• 15. www.successfulprojectsforleaders.com 15 Poor Estimates Leads to Poor Project Selection • Lower estimate • Typical of projects where estimators pull numbers out of air, didn’t consider all tasks needed to be done, didn’t correctly estimate task durations • project investment will be artificially lower than the actual cost • project will have an artificially higher value for NPV, IRR, or MIRR • It can get selected over projects that actually give a better ROI. • Higher estimate • Typical of projects whose estimates are “padded”, (estimator arbitrarily adds money to the estimate “just in case”) • Required investment for the project will be higher • Financial metrics will be artificially lower • Different, less profitable project can get selected.
  • 16. www.successfulprojectsforleaders.com 16 Governance • Organizations need a connection between Operations and project groups • There needs to be structured, consistent and meaningful flow of information between these two groups. • Project health • Issues • Risks • Actuals vs. estimates • Business Priorities • Change management • Lack of proper governance leads to objectives not being communicated to the project groups or not being interpreted correctly by the project groups. As a result, measurements made by the project groups cannot be related to these objectives.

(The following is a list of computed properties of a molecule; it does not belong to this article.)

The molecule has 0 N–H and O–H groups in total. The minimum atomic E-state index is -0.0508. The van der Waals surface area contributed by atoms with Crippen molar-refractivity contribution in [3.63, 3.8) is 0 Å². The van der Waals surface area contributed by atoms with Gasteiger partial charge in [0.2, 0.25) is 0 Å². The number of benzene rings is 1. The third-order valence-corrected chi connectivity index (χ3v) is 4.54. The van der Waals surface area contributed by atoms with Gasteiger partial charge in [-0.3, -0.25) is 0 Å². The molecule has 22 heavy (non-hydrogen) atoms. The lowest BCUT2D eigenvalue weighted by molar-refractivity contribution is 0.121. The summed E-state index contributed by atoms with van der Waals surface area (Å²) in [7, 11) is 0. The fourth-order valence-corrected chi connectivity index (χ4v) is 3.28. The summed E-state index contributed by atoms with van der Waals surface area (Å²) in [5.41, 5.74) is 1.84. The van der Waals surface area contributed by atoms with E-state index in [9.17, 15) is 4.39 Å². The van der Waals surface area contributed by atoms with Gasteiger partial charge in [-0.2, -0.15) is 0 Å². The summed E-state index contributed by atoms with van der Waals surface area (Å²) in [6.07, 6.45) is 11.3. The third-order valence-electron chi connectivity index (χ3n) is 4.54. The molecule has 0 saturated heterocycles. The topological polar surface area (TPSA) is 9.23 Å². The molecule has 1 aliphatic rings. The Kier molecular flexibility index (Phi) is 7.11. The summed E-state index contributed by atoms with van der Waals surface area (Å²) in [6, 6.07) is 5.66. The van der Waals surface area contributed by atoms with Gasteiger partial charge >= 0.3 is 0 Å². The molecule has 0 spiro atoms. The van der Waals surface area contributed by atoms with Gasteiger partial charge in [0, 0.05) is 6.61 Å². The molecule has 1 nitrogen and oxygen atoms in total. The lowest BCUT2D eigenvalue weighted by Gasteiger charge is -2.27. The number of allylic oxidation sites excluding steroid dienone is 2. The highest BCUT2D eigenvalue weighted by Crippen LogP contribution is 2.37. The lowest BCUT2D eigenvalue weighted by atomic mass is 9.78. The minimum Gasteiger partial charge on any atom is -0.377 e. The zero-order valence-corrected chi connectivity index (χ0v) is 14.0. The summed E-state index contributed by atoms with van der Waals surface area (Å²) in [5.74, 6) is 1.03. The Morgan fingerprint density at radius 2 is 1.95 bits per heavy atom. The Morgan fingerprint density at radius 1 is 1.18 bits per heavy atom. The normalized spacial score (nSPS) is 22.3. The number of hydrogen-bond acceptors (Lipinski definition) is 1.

• 17. www.successfulprojectsforleaders.com 17 Governance • Development of standards and practices • directed at the effective execution of projects and the attainment of schedule, cost, scope, and quality objectives, • Communication of enterprise-level objectives to the project teams • Communication of project information to management • Efforts are efficient and effective • Projects are still the best ones to support strategic objectives • Whether there are performance issues associated with meeting objectives.
  • 18. www.successfulprojectsforleaders.com 18 The Biggest Impact • The organization is highly fragmented and functional in nature, with difficulty coordinating all the team activities. • There is a lack of any connection between Management and project groups along with no structured, consistent and meaningful flow of information between these two groups. • Senior management is not able to properly prioritize the collective initiatives. • Historically, projects have not been aligned with strategic objectives to ensure that projects are contributing to growth, competitive advantage, revenue, cash flow, or other objectives of the organization • There is a lack of full-time oversight for and across all projects that includes monitoring against established criteria and advising Management of status and issues that would affect the planned benefits of projects.